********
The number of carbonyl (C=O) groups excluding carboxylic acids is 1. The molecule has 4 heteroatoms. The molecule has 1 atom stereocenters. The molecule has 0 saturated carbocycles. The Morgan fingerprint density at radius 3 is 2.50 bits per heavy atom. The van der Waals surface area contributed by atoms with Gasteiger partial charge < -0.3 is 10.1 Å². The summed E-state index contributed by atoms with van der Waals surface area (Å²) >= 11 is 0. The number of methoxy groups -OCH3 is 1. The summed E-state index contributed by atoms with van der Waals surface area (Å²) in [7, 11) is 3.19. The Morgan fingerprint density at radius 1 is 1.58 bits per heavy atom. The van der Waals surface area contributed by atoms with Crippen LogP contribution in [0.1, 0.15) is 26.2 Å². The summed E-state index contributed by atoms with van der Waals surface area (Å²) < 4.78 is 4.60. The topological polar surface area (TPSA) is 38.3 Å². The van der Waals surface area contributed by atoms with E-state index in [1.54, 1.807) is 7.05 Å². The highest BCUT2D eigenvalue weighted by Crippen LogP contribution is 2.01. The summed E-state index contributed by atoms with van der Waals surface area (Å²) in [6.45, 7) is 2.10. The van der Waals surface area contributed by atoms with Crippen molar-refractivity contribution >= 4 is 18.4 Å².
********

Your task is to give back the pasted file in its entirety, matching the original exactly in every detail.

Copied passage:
The number of carbonyl (C=O) groups excluding carboxylic acids is 1. The molecule has 4 heteroatoms. The molecule has 1 atom stereocenters. The molecule has 0 saturated carbocycles. The Morgan fingerprint density at radius 3 is 2.50 bits per heavy atom. The van der Waals surface area contributed by atoms with Gasteiger partial charge < -0.3 is 10.1 Å². The summed E-state index contributed by atoms with van der Waals surface area (Å²) >= 11 is 0. The number of methoxy groups -OCH3 is 1. The summed E-state index contributed by atoms with van der Waals surface area (Å²) in [7, 11) is 3.19. The Morgan fingerprint density at radius 1 is 1.58 bits per heavy atom. The van der Waals surface area contributed by atoms with Crippen LogP contribution in [0.1, 0.15) is 26.2 Å². The summed E-state index contributed by atoms with van der Waals surface area (Å²) < 4.78 is 4.60. The topological polar surface area (TPSA) is 38.3 Å². The van der Waals surface area contributed by atoms with E-state index in [1.54, 1.807) is 7.05 Å². The highest BCUT2D eigenvalue weighted by Crippen LogP contribution is 2.01. The summed E-state index contributed by atoms with van der Waals surface area (Å²) in [6.45, 7) is 2.10. The van der Waals surface area contributed by atoms with Crippen molar-refractivity contribution >= 4 is 18.4 Å².